We had drinks at the bar in the Sofitel and then ate a lovely meal at RL, the country-clubby restaurant attached to the Ralph Lauren store on Michigan Avenue. And since it was Matthew's birthday, I even let him have a bite of my salmon. Afterwards, we popped into Filene's Basement so Matthew could show me a suit he'd been admiring. Never one to pass up discount underwear, I nabbed myself some fancy-schmancy new 2(x)ist briefs while we were there that made my butt look so butt-like when I got home and tried them on that I went out the next day and bought five more pair.

First day of marathon training.
Matthew and I met up at the ungodly hour of 7:30 on Saturday to join all the AIDS Marathon runners for our first run of the season—on an ungodly (ungodlyly?) cold morning. We were timed on this first run and put into our official training teams, the members of which will reportedly become Best Friends For Life after we complete the marathon together. The people on my team seem friendly, which is a good sign. Matthew, who ended up on my team as well (yay!), brought his camera, so you-all can get an exclusive first peek at my new BFFs:
(Teams are named after famous marathoners of yore, and apparently this Tegla person ran the Yore Marathon a few times.)

After we finished running, I joined four of my new BFFs at IHOP to counteract the benefits of all that cardio, and then I hit the stores in and around Boystown for some retail therapy. I came home with a portable tire pump (with a built-in pressure gauge!) for my bike, two huge containers of Muscle Milk (which may or may not have been a good deal, but I'm afraid to comparison shop after the fact), a hand mixer so I can whip up purées and protein shakes at the press of a button, and a new tattoo!*

*Actually, this is a blatant lie engineered to give my mom (Hi, Mom!) a heart attack. But she and a few other interested parties will probably be troubled to know that I did indeed visit a tattoo parlor on Saturday with intent to get the tattoo I blather on and on endlessly about in the post below. Except the tattoo guy talked me out of it. It seems my idea (upside-down from the image below, so the tiger's tail peeks up from my waistband and the tiger is hidden in my fabulous new underpants) would require the poor tiger to have an extremely long tail and a freakishly short body. Or else he would have to be tattooed over the crease in my skin where my leg bends, and I wouldn't be able to sit for a week while it healed. And I like to sit.

Um ... stuff.
The rest of my weekend wasn't terribly noteworthy. But if you insist on knowing, it consisted of: Dinner with my other friend Matthew on Saturday night. Laundry, cleaning, working out, playing with my digital camera* and chorus rehearsal on Sunday. And that's about it. Aren't you glad you read this paragraph?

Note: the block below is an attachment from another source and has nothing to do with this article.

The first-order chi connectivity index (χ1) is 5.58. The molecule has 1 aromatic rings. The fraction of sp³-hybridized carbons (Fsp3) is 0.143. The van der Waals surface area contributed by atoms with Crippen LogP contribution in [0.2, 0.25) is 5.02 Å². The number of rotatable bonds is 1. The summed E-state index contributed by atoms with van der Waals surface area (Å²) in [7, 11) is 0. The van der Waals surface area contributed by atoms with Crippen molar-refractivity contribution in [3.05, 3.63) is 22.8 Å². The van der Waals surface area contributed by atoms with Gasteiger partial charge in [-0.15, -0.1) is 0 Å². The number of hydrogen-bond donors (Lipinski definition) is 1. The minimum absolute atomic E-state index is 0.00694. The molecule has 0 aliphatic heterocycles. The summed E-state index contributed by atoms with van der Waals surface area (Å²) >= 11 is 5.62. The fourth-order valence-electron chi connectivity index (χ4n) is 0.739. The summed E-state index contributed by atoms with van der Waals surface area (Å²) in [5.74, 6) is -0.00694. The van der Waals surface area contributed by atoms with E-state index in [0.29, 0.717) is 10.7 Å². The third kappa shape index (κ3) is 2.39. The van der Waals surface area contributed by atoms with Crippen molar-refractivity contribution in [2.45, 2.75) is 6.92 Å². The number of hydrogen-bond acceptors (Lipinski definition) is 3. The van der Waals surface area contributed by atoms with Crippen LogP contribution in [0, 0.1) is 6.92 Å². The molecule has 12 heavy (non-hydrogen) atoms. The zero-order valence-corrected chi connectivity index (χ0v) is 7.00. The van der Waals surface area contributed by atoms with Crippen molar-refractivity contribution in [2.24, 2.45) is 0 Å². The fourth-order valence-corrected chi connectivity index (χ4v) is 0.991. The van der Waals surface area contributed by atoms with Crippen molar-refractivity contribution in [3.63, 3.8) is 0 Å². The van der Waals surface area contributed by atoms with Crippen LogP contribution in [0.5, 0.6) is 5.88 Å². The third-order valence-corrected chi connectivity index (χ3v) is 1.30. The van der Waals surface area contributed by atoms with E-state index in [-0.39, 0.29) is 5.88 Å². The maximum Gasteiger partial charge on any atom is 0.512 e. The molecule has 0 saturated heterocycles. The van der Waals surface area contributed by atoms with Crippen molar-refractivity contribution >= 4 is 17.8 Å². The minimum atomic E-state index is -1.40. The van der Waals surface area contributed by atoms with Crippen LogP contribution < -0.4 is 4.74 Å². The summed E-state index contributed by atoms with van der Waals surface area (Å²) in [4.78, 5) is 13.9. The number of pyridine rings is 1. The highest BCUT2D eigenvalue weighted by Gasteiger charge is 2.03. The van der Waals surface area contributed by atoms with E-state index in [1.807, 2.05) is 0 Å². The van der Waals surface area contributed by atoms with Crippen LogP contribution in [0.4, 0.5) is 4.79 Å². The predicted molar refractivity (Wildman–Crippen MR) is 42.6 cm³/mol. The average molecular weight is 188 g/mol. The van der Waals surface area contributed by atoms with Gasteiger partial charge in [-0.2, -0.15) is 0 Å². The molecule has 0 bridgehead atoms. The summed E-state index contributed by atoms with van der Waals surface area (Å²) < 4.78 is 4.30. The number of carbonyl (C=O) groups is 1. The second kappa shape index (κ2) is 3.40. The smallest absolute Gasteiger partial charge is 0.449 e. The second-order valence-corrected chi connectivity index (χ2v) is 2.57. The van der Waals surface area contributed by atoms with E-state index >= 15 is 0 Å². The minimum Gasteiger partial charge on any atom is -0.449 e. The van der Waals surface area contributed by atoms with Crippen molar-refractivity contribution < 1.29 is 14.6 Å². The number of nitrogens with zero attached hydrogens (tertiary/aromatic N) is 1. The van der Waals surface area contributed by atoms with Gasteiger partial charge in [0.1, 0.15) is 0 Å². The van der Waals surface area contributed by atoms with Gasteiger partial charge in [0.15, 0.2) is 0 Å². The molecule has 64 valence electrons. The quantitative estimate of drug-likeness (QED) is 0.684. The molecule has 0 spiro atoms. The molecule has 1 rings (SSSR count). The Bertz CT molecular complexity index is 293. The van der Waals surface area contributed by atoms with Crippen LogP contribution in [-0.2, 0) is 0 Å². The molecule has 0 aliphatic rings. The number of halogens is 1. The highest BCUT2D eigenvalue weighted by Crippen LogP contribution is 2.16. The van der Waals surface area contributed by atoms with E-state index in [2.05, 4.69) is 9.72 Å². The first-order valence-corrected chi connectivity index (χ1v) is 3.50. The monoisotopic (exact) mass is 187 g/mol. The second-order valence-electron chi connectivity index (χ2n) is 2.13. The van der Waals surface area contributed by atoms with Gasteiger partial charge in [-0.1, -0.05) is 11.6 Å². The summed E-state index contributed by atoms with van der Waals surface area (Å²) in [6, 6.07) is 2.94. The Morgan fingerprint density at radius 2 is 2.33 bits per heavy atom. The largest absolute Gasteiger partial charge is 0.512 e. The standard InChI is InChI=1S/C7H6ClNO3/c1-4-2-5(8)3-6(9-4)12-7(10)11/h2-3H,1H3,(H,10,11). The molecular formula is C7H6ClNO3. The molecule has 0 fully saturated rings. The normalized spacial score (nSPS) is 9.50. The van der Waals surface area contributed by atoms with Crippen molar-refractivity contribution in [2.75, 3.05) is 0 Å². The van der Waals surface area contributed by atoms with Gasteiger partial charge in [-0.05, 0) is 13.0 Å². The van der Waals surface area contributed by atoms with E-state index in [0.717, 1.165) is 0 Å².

*I saw this cool picture in an old running magazine of a runner lacing up his shoes. He looked all lean and fit, like an official runner (especially because he was wearing shorty-short running shorts and tying his shoes), and I thought I could re-create it starring me using the timer on my camera. Why? I don't know. I just wanted to try it. And it turned out pretty OK, except my bookcase crept into the frame and the camera angle ended up making my shorty-short running shorts look exceptionally micro-tiny. I apologize in advance if this somehow scandalizes you. And since I'm in no danger of being featured in a running magazine lacing up my shoes in my shorty-short running shorts any time soon, I'm gonna post the picture here:

Friday, May 05, 2006

I want another tattoo.

Which, combined with my first two tattoos, my (formerly) pierced nipples, my seven skydives, my (former) fascination with Chess King, my shaved forearms and my long history of voting against Republicans, is totally going to make my family go back and make sure I wasn’t accidentally switched at birth with the demon spawn of gypsies, tramps and/or thieves.

My first tattoo was a cute little portrait of Mickey Mouse on my ankle:
Photobucket - Video and Image Hosting
I got it almost 15 years ago to celebrate my love for all things Mickey. It was applied by a very large man who was packin’ heat the whole time he defiled my flesh with his filthy needles. Which made the whole Mickey Mouse thing seem really, really gay.

I got my second tattoo last spring to commemorate my first marathon, which I’d completed six months earlier:
Photobucket - Video and Image Hosting